Geological Processes and Engineering Works
Rivers provide numerous benefits to man as avenues of commerce and sources of water supply. Flood plains have rich agricultural soils, and some of the earth’s most heavily populated areas occur along rivers.
Yet the riverine environment can be hazardous. Ancient civilizations struggled against floods while trying to earn a living from the fertile land adjacent to the Nile, Tigris, Euphrates, Indus, and Yellow Rivers. The worst geologic disaster known occurred in 1887 when about 800,000 Chinese lost their lives from the Yellow River flood (Costa and Baker, 1981). Another 100,000 Chinese died when the Yangtze River flooded in 1911. The great flood of 1927 extensively damaged the lower Mississippi River Valley and a flood-control plan was quickly adopted. The Arno River ripped through Florence, Italy, in 1966 and damaged one of the foremost art centers of the world.
Legget (1973, p. 66) has noted that in Central Europe the builders of medieval towns generally avoided the flood plains. They were rightly afraid of floods, and recognized the difficulty of construction on the wet ground adjacent to rivers. The early sectors of the older cities were usually located on the higher ground provided by river terraces. This wise practice was not based consciously on geological training, but utilized the same craft-lore demonstrated by the builders of the Pyramids and other early works (Chapter 1, this volume). Unfortunately, since the late 1800s, buildings on flood plains has steadily increased throughout the world with the growth of major cities to satisfy pressures for urban living.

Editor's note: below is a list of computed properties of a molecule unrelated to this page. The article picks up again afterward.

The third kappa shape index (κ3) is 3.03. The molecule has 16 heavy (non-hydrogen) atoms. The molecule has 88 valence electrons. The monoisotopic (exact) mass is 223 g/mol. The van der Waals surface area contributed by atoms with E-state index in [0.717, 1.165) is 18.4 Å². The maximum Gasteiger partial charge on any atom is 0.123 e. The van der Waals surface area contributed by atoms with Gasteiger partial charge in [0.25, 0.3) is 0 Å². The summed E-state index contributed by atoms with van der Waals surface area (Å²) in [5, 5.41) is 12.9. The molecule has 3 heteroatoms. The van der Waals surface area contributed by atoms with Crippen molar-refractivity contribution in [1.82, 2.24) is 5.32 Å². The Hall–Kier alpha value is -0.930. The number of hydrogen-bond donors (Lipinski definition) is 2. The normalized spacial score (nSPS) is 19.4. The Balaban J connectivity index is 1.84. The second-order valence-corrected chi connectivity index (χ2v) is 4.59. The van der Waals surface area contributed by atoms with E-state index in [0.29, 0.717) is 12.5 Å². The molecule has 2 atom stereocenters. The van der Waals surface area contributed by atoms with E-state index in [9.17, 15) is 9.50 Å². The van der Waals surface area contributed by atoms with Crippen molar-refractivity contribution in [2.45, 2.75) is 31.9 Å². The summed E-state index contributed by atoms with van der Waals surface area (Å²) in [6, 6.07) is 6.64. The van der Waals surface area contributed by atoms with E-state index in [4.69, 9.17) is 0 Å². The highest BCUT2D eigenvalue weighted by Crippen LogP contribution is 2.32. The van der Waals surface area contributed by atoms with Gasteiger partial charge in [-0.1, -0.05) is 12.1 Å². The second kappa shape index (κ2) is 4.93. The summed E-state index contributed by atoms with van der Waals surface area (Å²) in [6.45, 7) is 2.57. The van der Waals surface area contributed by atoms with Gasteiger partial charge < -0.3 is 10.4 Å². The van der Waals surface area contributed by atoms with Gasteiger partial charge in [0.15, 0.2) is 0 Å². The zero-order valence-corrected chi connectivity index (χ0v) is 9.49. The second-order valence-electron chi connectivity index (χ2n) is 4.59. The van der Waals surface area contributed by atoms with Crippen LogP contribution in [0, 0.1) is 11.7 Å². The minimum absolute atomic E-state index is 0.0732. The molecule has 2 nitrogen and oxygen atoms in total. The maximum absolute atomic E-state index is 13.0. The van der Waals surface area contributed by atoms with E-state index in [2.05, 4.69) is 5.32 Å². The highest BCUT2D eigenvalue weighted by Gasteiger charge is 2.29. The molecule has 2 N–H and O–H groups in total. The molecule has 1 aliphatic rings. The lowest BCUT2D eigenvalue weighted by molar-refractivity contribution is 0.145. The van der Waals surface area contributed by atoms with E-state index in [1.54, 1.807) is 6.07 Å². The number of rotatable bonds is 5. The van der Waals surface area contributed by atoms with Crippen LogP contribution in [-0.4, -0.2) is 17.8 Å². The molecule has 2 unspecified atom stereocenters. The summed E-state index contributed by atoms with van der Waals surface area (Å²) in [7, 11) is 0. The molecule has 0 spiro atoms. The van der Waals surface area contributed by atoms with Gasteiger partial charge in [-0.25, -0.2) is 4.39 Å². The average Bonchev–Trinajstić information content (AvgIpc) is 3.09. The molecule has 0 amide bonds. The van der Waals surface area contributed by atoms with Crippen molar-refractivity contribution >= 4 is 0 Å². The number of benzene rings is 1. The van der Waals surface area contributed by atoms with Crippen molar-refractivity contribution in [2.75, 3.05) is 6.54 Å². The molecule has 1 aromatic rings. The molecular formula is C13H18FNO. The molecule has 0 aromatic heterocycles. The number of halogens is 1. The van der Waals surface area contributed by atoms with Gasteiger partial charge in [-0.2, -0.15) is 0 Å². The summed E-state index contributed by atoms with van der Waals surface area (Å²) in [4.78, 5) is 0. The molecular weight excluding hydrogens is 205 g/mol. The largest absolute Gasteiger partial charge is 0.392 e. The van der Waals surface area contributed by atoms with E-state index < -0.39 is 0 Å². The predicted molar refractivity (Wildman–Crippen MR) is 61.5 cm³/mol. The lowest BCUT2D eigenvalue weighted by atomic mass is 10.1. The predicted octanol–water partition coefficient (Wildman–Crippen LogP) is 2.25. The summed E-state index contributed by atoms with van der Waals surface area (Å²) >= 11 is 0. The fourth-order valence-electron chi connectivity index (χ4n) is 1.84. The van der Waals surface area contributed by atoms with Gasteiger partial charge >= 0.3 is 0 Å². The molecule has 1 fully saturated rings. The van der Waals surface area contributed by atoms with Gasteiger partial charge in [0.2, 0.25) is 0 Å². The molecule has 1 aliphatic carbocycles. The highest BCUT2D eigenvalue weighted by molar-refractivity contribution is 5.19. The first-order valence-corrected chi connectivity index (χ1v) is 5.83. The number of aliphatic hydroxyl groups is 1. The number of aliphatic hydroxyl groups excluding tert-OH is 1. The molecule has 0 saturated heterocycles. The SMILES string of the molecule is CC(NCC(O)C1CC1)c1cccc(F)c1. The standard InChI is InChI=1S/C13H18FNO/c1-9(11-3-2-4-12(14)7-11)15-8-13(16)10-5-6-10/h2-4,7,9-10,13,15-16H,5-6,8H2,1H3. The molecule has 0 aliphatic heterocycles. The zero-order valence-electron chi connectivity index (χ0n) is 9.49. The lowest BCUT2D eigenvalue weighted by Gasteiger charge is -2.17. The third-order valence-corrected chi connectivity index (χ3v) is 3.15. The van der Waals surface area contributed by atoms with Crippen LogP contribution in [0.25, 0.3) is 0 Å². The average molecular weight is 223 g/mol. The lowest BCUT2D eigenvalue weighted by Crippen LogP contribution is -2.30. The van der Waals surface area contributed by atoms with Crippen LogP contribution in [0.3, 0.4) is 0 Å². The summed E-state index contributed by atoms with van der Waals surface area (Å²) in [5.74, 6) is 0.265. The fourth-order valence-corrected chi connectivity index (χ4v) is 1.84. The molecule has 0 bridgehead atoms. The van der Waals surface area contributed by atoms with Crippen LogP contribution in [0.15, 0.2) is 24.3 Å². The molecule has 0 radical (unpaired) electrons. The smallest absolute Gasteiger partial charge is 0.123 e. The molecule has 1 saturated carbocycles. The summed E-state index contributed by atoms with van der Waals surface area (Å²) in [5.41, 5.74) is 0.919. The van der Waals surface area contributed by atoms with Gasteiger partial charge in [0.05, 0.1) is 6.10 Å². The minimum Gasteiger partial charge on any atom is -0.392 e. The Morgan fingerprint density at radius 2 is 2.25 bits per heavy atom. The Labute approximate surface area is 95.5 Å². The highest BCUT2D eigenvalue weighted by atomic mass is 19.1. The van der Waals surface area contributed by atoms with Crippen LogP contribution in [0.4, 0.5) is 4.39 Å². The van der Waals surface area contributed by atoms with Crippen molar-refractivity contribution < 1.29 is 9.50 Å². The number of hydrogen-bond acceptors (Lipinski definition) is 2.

In the United States, flood-related deaths continue, and annual flood damage is increasing (Rahn, 1986).
Figures & Tables
The Heritage of Engineering Geology; The First Hundred Years
A review of milestones and changes in geological theory and practice from which modern engineering geology in North America has developed. Five chapters discuss historical events and the contributions of early scientists and engineers; nine chapters review the state of knowledge of dominant geologic processes, phenomena, and specialized principles critical to modern practice; and three chapters discuss geologic environs and the properties of construction materials. Four chapters are devoted to geoscience investigations and related techniques for: initial regional-areal evaluation of conceptual candidate sites (Phase I); selection of preferred-designated sites and design (Phase II); typical kinds of investigations used during project construction (Phase III); and as-built documentation and explorations of the operating or rehabilitation phases. Closing chapters focus on the geoscientist's responsibilities relative to engineering failures, errors of judgment that impact works, litigation, and forensic geoscience. The 34 contributors present extensive case histories applicable worldwide.